The NAM continues to be relevant in providing support to specific member states such as Palestine which continues to face occupation and Cuba which has long been suffering from an embargo by the United States for decades.  It remains a strong pillar of support for developing countries fighting against racism, occupation and neo-colonialism.  NAM also takes up social and economic issues, so its coordination on these issues with the G77 and China continues to be very important.

The South Centre most recently was at the 60th anniversary of Bandung in 2015 and at the 17th NAM Summit in Isla Margarita in Venezuela in 2016. Both of these important events highlighted for us the importance of South-South cooperation, unity, and progress as exemplified by the NAM. The 17th NAM Summit Isla Margarita Declaration, with its 21 goals, and its Final Document of more than 200 pages, both provide the framework for the continued relevance and unity of the NAM in promoting development, maintaining peace, and preventing war.

Development and poverty eradication continue to be the main challenges that face the South. While the past decades have seen great strides in the development of the South, that progress has not been widespread nor equitable. It is also increasingly becoming more difficult to do so because of the many crises that developing countries are now facing such as climate change and other environmental crises; wars that impact on the peace and stability of developing countries; continuing adverse global economic conditions arising from the responses of developed countries to the global financial crisis; continuing structural economic deficiencies in international trade, investment, intellectual property, health and other policy regimes that make it difficult for developing countries to maintain their policy space for development; the rising threat of global pandemics; and the impact and challenges of the North-South technological divide and the advent of new technology-based automated modes of production on the development prospects of developing countries.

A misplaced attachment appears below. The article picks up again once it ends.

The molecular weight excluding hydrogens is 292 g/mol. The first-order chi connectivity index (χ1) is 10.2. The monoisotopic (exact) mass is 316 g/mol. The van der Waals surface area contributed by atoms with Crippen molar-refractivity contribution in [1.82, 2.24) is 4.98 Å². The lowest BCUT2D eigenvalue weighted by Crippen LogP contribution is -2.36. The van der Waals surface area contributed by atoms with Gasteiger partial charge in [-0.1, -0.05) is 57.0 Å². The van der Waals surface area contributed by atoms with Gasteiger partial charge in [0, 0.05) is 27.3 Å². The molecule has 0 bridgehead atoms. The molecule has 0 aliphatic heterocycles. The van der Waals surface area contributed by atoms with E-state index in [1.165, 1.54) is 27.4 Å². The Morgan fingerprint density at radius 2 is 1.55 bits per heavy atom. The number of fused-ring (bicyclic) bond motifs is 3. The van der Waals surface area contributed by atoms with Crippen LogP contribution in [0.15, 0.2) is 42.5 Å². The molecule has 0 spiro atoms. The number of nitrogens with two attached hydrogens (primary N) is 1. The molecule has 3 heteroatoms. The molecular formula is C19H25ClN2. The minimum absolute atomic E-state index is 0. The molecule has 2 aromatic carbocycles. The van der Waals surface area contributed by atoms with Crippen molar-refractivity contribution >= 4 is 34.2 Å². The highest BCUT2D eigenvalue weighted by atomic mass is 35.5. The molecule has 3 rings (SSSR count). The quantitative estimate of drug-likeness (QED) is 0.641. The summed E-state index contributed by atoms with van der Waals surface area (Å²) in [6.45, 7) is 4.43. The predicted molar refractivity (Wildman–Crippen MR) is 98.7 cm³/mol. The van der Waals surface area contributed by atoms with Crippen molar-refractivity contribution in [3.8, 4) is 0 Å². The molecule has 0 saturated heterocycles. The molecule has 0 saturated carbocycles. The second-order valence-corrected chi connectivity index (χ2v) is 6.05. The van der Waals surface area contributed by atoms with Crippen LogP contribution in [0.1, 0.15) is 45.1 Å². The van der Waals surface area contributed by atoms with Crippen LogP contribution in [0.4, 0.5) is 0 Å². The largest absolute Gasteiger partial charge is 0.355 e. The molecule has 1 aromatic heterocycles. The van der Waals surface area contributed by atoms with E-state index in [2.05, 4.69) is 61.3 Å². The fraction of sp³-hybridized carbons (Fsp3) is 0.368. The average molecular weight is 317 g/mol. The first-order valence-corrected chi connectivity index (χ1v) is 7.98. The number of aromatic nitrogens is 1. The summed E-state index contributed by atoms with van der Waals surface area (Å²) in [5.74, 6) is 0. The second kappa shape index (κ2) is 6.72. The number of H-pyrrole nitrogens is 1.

In the face of these myriad of development challenges to the South, the NAM together with other developing groupings such as the G77 and China and the many regional organizations that have emerged as an expression of South solidarity in the past decades inspired by the Bandung and NAM spirit, are more important than ever in fostering real development-oriented South-South cooperation, unity, and progress.

To conclude, from the lessons that we have learned in working with developing countries and their organizations in various multilateral arena, including with the NAM, it is important for the NAM to continue and enhance those actions that enable it to maintain and advance its positions consistently and coherently. This is much needed especially in a world that has become much more unstable, politically and economically; where South-South solidarity and cooperation are very much in need; and where some developing countries are emerging in some areas which could provide both new opportunities and new challenges for the rebalancing of global power relationships. It is up to the NAM to grasp these opportunities and to effectively address these challenges through its greater unity and solidarity.

In this context, the South Centre looks forward to working closely with the NAM and its Member States.

Thank you.